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D7000 DSLR Photo: Jupiter, Galilean Moons, Venus Conjunction

Posted: 14 March 2012

The observatory was opened Tuesday, 13 March 2012, at 1809 MST, 80°F. The sky was mostly clear but there were some clouds low in the southwest. At 1814 MST, viewed Venus, then Jupiter, at 77X. By 1848 MST, the clouds that had been low in the southwest had now reached the zenith; fortunately, they were scattered. At 1852 MST, saw Mercury in the 8x50 finderscope on the 8" LX200-ACF. Viewed Mercury at 77X and 206X; a nice crescent phase was visible. Viewed Jupiter, 206X, at 1902 MST. The four Galilean Moons and the Great Red Spot were visible.

I then did sky photography of the Jupiter-Venus conjunction using the D7000 DSLR and the 70-300mm lens set to a focal length of 300mm. This is an f/8, 1/10sec, ISO 500, exposure. It shows Jupiter on the left and Venus on the right. Also, as seen in the magnified insert, the Galilean Moons were captured in the photograph. From top to bottom: Ganymede, Callisto, Europa, and Io.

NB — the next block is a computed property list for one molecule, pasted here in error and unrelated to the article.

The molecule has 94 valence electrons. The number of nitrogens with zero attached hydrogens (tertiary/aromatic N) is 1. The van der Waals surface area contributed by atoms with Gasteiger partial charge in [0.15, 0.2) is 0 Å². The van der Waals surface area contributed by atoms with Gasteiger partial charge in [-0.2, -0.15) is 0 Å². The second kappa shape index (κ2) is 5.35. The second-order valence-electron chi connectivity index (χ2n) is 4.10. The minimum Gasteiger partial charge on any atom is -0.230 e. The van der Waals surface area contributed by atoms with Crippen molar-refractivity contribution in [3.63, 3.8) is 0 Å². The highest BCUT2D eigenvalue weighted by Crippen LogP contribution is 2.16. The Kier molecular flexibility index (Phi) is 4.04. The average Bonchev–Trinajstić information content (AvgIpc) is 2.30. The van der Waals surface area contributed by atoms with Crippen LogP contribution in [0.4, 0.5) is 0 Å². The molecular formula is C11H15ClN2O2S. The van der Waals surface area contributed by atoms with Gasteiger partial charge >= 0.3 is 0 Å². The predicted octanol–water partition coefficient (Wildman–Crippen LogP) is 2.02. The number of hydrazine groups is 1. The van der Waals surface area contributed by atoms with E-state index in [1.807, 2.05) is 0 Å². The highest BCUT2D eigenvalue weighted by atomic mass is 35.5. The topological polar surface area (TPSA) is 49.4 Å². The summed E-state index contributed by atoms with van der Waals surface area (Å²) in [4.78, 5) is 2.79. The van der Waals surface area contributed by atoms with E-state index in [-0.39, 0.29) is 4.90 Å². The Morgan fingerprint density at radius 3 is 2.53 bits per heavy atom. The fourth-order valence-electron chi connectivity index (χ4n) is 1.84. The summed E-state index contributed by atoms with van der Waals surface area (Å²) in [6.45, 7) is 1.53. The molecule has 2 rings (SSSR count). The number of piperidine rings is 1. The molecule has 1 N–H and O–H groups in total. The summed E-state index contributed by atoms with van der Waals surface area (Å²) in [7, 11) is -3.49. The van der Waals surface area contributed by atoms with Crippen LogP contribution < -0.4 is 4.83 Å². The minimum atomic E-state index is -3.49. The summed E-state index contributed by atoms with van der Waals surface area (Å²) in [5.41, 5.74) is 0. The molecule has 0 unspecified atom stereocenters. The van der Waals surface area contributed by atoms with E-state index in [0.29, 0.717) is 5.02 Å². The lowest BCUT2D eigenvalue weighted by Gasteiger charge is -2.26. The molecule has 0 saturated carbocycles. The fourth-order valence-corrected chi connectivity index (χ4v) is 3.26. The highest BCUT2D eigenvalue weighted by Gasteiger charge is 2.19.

As I finished the conjunction photography and started to remove the camera from the tripod that was set up on the observatory patio, I saw a tarantula. But before I could get a photo of it, it went under a POD bay. The little guy was about 2" in diameter, including the legs.

By 1930 MST, the clouds were covering the eastern half of the sky. I checked the latest IR satellite image using my iPhone 4; there were more clouds to the southwest. The current cloud cover seemed to have stopped moving eastward. At 1940 MST, I decided to give up for the night and began closing up. The forecast for the Wednesday night is clear.

The observatory was closed at 1950 MST, 61°F.


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